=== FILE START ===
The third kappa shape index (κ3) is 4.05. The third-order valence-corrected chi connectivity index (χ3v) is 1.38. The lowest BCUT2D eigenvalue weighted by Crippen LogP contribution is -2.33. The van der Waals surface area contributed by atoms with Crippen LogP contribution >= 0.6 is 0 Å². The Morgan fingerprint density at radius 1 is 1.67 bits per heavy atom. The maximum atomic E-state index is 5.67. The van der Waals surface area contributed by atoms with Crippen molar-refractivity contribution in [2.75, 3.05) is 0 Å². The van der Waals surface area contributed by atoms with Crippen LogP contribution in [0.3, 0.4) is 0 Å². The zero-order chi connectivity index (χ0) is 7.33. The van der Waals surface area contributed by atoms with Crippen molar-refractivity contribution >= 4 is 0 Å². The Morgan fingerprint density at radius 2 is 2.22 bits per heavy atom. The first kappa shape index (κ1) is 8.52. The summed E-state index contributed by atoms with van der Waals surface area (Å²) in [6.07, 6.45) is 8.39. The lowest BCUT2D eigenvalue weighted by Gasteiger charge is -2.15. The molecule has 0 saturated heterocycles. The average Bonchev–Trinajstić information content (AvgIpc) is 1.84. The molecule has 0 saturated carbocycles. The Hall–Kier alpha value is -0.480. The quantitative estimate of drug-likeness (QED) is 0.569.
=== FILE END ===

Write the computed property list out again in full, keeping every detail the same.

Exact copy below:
The third kappa shape index (κ3) is 4.05. The third-order valence-corrected chi connectivity index (χ3v) is 1.38. The lowest BCUT2D eigenvalue weighted by Crippen LogP contribution is -2.33. The van der Waals surface area contributed by atoms with Crippen LogP contribution >= 0.6 is 0 Å². The Morgan fingerprint density at radius 1 is 1.67 bits per heavy atom. The maximum atomic E-state index is 5.67. The van der Waals surface area contributed by atoms with Crippen molar-refractivity contribution in [2.75, 3.05) is 0 Å². The van der Waals surface area contributed by atoms with Crippen LogP contribution in [0.3, 0.4) is 0 Å². The zero-order chi connectivity index (χ0) is 7.33. The van der Waals surface area contributed by atoms with Crippen molar-refractivity contribution >= 4 is 0 Å². The Morgan fingerprint density at radius 2 is 2.22 bits per heavy atom. The first kappa shape index (κ1) is 8.52. The summed E-state index contributed by atoms with van der Waals surface area (Å²) in [6.07, 6.45) is 8.39. The lowest BCUT2D eigenvalue weighted by Gasteiger charge is -2.15. The molecule has 0 saturated heterocycles. The average Bonchev–Trinajstić information content (AvgIpc) is 1.84. The molecule has 0 saturated carbocycles. The Hall–Kier alpha value is -0.480. The quantitative estimate of drug-likeness (QED) is 0.569.